NASA’s New Horizons spacecraft, which visited Pluto in July, has just returned the first colour images of the world’s atmospheric haze, and it has a brilliant blue tint.
“Who would have expected a blue sky in the Kuiper Belt?” New Horizons Principal Investigator Alan Stern said in a NASA press release. “It’s gorgeous.”
Scientists think the atmosphere appears blue because of the way haze particles in Pluto’s atmosphere scatter sunlight, similar to why Earth’s atmosphere is blue.
“That striking blue tint tells us about the size and composition of the haze particles,” New Horizons team member Carly Howett said in the release. “A blue sky often results from scattering of sunlight by very small particles. On Earth, those particles are very tiny nitrogen molecules. On Pluto they appear to be larger — but still relatively small — soot-like particles we call tholins.”
Scientists think tholins form when ultraviolet light from the sun breaks apart nitrogen and methane molecules in Pluto’s atmosphere and the molecules chemically react and recombine.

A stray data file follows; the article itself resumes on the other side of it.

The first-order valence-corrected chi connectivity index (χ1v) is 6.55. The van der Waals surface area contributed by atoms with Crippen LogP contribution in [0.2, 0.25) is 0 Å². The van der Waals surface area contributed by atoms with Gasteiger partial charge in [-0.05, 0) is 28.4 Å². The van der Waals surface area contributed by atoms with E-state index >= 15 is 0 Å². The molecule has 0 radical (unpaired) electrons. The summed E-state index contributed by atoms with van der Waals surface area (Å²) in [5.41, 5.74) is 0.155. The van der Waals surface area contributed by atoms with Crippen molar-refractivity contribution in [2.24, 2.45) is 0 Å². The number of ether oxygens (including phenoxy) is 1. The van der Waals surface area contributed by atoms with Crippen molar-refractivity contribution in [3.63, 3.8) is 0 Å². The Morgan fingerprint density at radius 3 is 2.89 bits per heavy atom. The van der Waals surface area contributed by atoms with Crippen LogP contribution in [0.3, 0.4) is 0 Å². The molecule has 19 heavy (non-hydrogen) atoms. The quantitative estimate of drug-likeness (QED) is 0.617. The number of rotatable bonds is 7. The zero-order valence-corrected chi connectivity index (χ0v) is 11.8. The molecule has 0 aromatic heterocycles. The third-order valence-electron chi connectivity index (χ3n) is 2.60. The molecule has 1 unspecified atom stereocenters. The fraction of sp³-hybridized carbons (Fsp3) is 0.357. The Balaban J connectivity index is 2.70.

New Horizons scientists made a second surprising discovery in the latest Pluto images: patches of water ice on the surface.
Regions with exposed water ice are highlighted in blue in the image below:
“Large expanses of Pluto don’t show exposed water ice because it’s apparently masked by other, more volatile ices across most of the planet,” New Horizons team member Jason Cook said in the release. “Understanding why water appears exactly where it does, and not in other places, is a challenge that we are digging into.”
We’ve still only scratched the surface of the data that New Horizons will be beaming back to Earth over the next several months.
NOW WATCH: Pluto and its moon Charon have something that doesn’t exist anywhere else in the solar system
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